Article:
Data Availability

Not applicable.



Alzheimer’s disease


Cerebrospinal fluid


neurofibrillary tangles


nuclear speckles


microtubule associated protein Tau


microtubule-associated proteins


Nuclear Lamina


paired helical filaments


phosphorylated Tau


tubulin associated unit


total Tau


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NY designed the review outline, wrote the manuscript and did the literature search. IZ designed the review outline, did the literature search, and revised the manuscript. TS and AY contributed to the literature search and write-up. All authors made substantial contributions to discussion of the content and reviewed and/or edited the article before submission.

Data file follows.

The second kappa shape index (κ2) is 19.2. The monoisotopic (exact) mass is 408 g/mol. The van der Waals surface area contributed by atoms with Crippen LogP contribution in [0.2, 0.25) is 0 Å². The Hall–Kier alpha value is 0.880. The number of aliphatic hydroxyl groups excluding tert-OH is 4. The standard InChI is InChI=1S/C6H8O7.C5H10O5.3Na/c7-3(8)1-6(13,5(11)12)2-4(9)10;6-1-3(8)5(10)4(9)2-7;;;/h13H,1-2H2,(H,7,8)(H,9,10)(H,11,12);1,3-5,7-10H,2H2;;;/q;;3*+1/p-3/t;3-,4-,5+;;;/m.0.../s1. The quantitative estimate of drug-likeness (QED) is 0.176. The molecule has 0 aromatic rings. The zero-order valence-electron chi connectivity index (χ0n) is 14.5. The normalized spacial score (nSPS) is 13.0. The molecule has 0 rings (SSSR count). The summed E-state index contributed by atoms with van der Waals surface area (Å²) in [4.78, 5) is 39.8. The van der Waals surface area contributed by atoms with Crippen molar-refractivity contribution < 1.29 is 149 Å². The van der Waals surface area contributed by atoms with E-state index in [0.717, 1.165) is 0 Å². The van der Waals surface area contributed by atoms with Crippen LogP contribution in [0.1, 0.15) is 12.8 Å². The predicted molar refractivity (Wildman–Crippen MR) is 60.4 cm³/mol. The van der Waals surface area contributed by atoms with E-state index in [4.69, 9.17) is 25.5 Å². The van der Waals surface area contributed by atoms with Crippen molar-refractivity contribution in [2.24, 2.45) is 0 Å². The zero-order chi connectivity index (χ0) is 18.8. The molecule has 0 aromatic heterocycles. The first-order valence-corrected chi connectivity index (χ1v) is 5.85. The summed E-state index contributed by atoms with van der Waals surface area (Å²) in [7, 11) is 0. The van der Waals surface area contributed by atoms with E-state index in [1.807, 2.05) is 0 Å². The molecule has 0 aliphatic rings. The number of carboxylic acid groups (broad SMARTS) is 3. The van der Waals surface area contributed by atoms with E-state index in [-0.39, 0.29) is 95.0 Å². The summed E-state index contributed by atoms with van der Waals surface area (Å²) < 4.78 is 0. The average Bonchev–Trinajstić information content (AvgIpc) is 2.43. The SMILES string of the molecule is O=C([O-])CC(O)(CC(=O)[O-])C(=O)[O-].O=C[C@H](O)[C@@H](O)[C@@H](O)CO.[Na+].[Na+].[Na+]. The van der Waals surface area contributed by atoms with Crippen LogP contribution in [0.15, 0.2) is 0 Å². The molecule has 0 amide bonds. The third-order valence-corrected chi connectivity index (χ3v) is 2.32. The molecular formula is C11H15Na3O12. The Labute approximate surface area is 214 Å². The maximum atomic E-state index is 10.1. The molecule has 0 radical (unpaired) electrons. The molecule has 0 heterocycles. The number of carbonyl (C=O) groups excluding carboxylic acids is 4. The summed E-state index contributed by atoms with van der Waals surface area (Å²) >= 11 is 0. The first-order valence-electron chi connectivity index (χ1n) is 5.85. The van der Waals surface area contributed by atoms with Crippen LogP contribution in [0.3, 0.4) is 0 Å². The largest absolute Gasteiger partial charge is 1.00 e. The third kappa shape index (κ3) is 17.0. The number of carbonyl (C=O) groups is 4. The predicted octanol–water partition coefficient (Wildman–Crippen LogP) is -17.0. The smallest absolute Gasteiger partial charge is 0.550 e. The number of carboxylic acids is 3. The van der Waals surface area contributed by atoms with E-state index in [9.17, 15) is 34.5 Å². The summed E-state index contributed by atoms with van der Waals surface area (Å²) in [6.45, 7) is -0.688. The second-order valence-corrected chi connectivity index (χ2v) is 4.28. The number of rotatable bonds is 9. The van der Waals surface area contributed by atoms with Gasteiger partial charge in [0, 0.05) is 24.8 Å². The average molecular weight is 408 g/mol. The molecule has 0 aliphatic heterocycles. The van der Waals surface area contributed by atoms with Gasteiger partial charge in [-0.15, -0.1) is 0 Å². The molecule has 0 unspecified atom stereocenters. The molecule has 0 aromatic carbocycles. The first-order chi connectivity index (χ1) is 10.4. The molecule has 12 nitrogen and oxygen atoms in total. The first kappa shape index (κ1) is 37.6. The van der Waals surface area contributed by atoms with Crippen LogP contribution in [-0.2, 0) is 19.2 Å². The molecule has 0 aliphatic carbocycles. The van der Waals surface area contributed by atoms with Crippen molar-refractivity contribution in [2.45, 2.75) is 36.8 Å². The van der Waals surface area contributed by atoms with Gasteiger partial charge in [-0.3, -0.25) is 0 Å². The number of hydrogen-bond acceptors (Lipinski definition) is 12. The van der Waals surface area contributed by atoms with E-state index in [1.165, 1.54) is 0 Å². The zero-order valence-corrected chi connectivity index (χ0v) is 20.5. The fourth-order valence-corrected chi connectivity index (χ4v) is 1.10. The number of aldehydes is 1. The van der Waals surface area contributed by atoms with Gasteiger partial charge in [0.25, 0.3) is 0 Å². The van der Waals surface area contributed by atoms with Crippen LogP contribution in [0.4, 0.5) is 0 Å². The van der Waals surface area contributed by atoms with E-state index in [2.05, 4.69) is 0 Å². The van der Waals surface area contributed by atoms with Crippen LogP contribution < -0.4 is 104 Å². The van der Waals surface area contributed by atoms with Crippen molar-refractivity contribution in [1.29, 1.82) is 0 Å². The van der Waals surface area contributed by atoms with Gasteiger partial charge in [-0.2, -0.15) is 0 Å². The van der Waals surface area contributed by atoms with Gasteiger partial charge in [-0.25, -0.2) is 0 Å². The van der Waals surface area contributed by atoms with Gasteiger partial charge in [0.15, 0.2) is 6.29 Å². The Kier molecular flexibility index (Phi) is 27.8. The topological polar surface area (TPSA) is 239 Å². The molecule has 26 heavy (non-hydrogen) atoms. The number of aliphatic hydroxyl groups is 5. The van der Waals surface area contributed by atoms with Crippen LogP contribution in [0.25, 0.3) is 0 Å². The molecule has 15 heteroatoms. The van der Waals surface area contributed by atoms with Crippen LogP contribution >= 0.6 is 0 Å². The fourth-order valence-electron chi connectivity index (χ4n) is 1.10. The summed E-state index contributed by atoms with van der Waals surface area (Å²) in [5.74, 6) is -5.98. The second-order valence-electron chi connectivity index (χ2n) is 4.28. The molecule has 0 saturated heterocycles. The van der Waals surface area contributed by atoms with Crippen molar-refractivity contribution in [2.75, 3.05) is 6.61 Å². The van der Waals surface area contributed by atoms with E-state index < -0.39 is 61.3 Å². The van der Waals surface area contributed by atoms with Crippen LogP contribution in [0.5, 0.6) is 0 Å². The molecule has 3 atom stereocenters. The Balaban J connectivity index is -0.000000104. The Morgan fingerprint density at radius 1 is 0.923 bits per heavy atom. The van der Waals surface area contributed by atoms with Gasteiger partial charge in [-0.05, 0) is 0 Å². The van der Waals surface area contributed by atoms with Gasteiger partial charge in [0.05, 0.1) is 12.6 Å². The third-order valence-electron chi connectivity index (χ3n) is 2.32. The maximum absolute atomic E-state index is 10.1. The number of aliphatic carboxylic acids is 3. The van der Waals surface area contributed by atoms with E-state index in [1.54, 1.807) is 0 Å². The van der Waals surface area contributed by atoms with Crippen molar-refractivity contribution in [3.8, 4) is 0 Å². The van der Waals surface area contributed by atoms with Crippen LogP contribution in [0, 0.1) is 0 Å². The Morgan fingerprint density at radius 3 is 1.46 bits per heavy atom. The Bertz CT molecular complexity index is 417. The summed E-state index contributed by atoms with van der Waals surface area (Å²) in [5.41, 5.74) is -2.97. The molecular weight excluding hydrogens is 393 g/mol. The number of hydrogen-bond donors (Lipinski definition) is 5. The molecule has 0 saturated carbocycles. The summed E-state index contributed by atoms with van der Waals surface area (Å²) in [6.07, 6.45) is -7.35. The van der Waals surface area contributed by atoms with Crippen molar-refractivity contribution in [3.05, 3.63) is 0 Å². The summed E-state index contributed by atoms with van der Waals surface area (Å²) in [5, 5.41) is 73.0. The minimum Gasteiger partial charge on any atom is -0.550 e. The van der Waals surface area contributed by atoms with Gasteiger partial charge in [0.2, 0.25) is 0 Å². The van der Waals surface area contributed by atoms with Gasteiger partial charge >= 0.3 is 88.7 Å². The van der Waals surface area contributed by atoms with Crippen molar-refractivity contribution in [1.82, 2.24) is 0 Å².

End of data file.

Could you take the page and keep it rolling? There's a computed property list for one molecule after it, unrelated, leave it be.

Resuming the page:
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Younas, N., Saleem, T., Younas, A. et al. Nuclear face of Tau: an inside player in neurodegeneration. acta neuropathol commun 11, 196 (2023).